At the same time, the government is attempting to adapt to the various powerbrokers and networks it relies on, which sense a post-conflict change in its needs and interests. Assad does not work only with a small circle of advisers. Rather, he presides over a system that comprises competing and complementary – formal and informal – networks, creating symbiotic relationships predicated on both his survival and their continued cooperation. For example, the regime carefully balances demands from the religiously conservative Sunni elements of society – which can be found within the business elite of Damascus as well as the Religious Endowments Ministry – with efforts to avoid alienating minorities. (These minorities have a different sort of presence in the business elite and wider society.) Similarly, the government tries to balance the interests of various militias, industrialists, and smugglers. The relationships between them sometimes intertwine to varying degrees.
Some of those who provided crucial support to the regime throughout the war have become less useful than they once were, heightening their sense of insecurity. With others having further strengthened their positions due to the regime’s overreliance on them, a series of new power struggles is playing out among the networks closest to the regime. An example of this is the public rivalry between Rami Makhlouf, the president’s cousin and one of Syria’s most notorious oligarchs, and Samer Foz, who rose to prominence by capitalising on the abandonment of businesses in wartime – and who is now one of the leading businessmen in Damascus. Makhlouf controls numerous economic, political, and militia networks that serve as life support for the regime, while also providing tens of thousands of Syrians with employment. Foz has brokered deals with Western and non-Western entities to import much-needed grain and other produce while the regime has been under sanctions. Today, he is opening factories and businesses in Syria, thereby also providing employment where the regime is unable to do so. Neither businessman can eliminate the other: they are aware that the regime needs them both, and others like them, to sustain the economy and fill its coffers.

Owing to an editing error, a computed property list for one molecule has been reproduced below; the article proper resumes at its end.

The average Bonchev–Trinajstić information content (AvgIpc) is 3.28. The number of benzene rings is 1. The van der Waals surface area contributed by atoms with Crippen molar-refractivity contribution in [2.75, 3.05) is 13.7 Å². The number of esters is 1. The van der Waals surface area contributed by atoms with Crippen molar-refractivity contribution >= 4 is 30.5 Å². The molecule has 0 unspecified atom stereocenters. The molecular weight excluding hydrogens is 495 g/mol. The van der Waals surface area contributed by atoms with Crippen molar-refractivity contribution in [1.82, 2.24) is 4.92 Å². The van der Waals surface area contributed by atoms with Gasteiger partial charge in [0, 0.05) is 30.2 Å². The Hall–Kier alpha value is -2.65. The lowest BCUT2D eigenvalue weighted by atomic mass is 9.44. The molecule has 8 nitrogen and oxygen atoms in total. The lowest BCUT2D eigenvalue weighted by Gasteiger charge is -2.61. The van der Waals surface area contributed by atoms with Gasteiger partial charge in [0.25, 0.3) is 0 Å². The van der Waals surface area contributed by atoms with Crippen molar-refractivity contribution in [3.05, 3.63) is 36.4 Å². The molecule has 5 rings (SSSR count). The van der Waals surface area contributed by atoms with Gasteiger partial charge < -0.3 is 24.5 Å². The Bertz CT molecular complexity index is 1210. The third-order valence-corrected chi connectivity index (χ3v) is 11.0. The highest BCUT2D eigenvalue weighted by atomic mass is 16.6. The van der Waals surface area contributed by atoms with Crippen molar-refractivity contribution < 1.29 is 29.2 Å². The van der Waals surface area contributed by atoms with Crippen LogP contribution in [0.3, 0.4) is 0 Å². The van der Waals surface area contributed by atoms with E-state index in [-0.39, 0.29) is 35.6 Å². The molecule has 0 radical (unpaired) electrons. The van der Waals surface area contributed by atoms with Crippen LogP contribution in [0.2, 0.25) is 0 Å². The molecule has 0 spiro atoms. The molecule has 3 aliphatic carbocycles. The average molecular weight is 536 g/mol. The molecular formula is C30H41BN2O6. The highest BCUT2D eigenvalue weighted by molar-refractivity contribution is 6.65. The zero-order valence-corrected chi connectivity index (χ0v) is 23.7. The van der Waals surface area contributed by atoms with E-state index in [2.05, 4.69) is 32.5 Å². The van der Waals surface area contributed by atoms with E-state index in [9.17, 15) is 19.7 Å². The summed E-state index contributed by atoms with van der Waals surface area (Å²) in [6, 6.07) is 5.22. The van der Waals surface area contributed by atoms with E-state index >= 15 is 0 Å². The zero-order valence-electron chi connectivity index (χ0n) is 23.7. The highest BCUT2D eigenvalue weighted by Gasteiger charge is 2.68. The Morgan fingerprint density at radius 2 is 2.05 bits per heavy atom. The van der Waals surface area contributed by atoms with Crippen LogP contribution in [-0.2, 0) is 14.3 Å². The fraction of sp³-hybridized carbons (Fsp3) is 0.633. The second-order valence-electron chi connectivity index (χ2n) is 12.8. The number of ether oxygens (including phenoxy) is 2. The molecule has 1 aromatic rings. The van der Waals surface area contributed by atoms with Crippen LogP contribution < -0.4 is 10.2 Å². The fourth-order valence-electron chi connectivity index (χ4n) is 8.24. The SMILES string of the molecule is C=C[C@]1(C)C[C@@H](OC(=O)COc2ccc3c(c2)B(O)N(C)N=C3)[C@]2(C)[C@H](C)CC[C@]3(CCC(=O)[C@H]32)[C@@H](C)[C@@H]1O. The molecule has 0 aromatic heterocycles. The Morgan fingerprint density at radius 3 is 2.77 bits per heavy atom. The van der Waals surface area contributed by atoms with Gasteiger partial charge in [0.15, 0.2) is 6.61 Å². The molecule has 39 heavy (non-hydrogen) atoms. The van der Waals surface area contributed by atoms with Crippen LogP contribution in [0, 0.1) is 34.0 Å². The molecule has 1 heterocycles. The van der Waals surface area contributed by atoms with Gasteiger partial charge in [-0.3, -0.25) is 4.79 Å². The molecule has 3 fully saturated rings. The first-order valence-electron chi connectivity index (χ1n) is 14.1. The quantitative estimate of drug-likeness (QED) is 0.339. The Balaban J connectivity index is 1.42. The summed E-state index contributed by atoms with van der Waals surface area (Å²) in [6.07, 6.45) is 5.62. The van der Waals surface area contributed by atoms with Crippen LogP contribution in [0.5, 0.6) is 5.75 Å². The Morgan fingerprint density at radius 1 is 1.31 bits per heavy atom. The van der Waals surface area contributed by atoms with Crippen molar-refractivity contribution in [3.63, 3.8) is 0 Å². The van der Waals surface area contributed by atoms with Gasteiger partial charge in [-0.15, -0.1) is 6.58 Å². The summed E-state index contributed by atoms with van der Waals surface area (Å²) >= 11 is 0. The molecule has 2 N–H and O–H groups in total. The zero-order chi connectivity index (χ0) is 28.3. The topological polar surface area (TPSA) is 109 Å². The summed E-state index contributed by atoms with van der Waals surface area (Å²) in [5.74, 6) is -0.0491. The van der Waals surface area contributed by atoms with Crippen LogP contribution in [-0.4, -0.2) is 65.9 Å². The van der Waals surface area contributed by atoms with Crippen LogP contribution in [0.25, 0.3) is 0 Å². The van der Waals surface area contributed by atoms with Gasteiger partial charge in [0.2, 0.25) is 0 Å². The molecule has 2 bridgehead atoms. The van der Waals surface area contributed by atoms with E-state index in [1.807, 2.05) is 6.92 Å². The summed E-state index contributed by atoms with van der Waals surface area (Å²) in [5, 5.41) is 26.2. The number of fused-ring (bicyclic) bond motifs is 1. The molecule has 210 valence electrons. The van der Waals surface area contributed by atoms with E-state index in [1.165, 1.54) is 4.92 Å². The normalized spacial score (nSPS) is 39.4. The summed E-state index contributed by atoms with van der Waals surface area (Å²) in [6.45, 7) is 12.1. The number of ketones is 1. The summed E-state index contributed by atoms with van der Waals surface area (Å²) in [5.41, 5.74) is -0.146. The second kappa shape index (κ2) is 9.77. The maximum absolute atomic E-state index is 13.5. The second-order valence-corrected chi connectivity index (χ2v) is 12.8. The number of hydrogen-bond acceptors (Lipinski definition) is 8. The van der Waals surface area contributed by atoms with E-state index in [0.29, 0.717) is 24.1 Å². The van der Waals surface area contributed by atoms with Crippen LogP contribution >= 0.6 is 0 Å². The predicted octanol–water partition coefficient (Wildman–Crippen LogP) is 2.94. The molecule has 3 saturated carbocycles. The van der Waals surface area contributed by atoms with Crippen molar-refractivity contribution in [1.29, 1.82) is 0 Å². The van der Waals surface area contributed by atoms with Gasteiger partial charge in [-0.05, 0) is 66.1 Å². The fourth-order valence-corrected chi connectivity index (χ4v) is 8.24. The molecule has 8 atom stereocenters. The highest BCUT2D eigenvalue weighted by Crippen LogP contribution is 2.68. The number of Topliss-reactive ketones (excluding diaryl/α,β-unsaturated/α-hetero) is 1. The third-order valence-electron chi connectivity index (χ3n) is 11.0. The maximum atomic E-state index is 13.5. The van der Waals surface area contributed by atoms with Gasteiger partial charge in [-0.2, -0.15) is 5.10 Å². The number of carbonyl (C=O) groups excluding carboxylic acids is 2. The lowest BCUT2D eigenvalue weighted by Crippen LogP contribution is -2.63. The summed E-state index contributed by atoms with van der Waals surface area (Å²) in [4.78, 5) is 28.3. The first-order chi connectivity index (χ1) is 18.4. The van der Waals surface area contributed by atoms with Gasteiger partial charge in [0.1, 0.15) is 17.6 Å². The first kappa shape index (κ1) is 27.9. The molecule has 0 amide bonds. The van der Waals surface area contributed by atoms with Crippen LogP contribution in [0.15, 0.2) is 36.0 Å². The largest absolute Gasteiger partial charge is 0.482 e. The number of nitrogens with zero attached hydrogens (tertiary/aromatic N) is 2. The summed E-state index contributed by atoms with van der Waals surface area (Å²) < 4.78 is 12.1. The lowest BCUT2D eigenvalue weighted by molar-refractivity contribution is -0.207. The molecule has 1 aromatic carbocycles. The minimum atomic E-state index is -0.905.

Controversial property laws
To help address its financial problems, the government has introduced 45 pieces of property legislation since 2011, including Law 10 – which the West views as designed to permanently displace Syrians who oppose the regime. This law is based on land readjustment, a mechanism sometimes employed in the aftermath of a war or a natural disaster that pools an area into a single unit including houses, commercial districts, and infrastructure.
If applied correctly, such laws can help protect property rights, promote investment, rejuvenate the local economy, and create public-private partnerships. Under the law, the government should buy out the original owners of property, provide them with shares in the newly zoned area, and allocate housing and rent money to tenants from the area under development. However, in practice, the government constructed Law 10 very poorly, hoping to relieve itself of some of the pressure of reconstruction by encouraging investors to foot the bill. This created a system that punishes the poor and benefits Syrian investors close to the regime, as well as the few Syrians who can afford redeveloped plots. While the law does not specifically target Syrians who oppose the regime, they will bear the brunt of the measures given their strong representation in the poorer sections of Syrian society. There is also significant uncertainty about whether Syrians – especially those outside the country – can enforce their property rights and receive compensation for seized property.
Although the resulting public and official discontent has forced the government to adjust its position on Law 10 – with Prime Minister Imad Khamis meeting small business owners from Qaboun to reassure them their interests would be protected – the new system has stark implications for social cohesion and the urban social contract. By favouring investor-funded luxury developments (including hotels, tourism centres, shopping malls, and residential complexes) over large-scale affordable housing projects in a country with more than six million internally displaced persons, the government has demonstrated that its priority is to facilitate fast capital injections into its starved economy while limiting its spending.